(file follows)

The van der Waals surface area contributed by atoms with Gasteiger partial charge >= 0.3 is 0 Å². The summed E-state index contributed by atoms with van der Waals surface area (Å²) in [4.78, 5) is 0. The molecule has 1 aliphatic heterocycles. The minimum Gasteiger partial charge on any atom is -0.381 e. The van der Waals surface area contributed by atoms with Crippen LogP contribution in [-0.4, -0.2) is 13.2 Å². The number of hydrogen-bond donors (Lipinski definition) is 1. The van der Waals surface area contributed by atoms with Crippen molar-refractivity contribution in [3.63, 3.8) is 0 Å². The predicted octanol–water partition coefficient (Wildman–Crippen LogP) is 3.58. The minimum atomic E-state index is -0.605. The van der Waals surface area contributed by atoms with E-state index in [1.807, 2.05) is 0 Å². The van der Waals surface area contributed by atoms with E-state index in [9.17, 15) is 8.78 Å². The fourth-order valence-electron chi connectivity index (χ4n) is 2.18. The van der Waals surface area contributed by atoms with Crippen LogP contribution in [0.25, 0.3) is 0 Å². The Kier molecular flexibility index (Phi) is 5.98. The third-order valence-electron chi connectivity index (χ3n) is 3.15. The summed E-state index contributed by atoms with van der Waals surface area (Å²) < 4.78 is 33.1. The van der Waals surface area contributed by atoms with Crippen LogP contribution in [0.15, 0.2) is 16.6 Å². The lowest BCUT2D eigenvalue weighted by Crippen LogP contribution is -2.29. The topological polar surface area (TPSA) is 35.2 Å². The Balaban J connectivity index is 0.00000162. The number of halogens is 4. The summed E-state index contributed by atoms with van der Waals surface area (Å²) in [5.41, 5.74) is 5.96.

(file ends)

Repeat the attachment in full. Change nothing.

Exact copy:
The van der Waals surface area contributed by atoms with Gasteiger partial charge >= 0.3 is 0 Å². The summed E-state index contributed by atoms with van der Waals surface area (Å²) in [4.78, 5) is 0. The molecule has 1 aliphatic heterocycles. The minimum Gasteiger partial charge on any atom is -0.381 e. The van der Waals surface area contributed by atoms with Crippen LogP contribution in [-0.4, -0.2) is 13.2 Å². The number of hydrogen-bond donors (Lipinski definition) is 1. The van der Waals surface area contributed by atoms with Crippen molar-refractivity contribution in [3.63, 3.8) is 0 Å². The predicted octanol–water partition coefficient (Wildman–Crippen LogP) is 3.58. The minimum atomic E-state index is -0.605. The van der Waals surface area contributed by atoms with E-state index in [1.807, 2.05) is 0 Å². The van der Waals surface area contributed by atoms with E-state index in [9.17, 15) is 8.78 Å². The fourth-order valence-electron chi connectivity index (χ4n) is 2.18. The van der Waals surface area contributed by atoms with Crippen LogP contribution in [0.25, 0.3) is 0 Å². The Kier molecular flexibility index (Phi) is 5.98. The third-order valence-electron chi connectivity index (χ3n) is 3.15. The summed E-state index contributed by atoms with van der Waals surface area (Å²) < 4.78 is 33.1. The van der Waals surface area contributed by atoms with Crippen LogP contribution in [0.15, 0.2) is 16.6 Å². The lowest BCUT2D eigenvalue weighted by Crippen LogP contribution is -2.29. The topological polar surface area (TPSA) is 35.2 Å². The Balaban J connectivity index is 0.00000162. The number of halogens is 4. The summed E-state index contributed by atoms with van der Waals surface area (Å²) in [5.41, 5.74) is 5.96.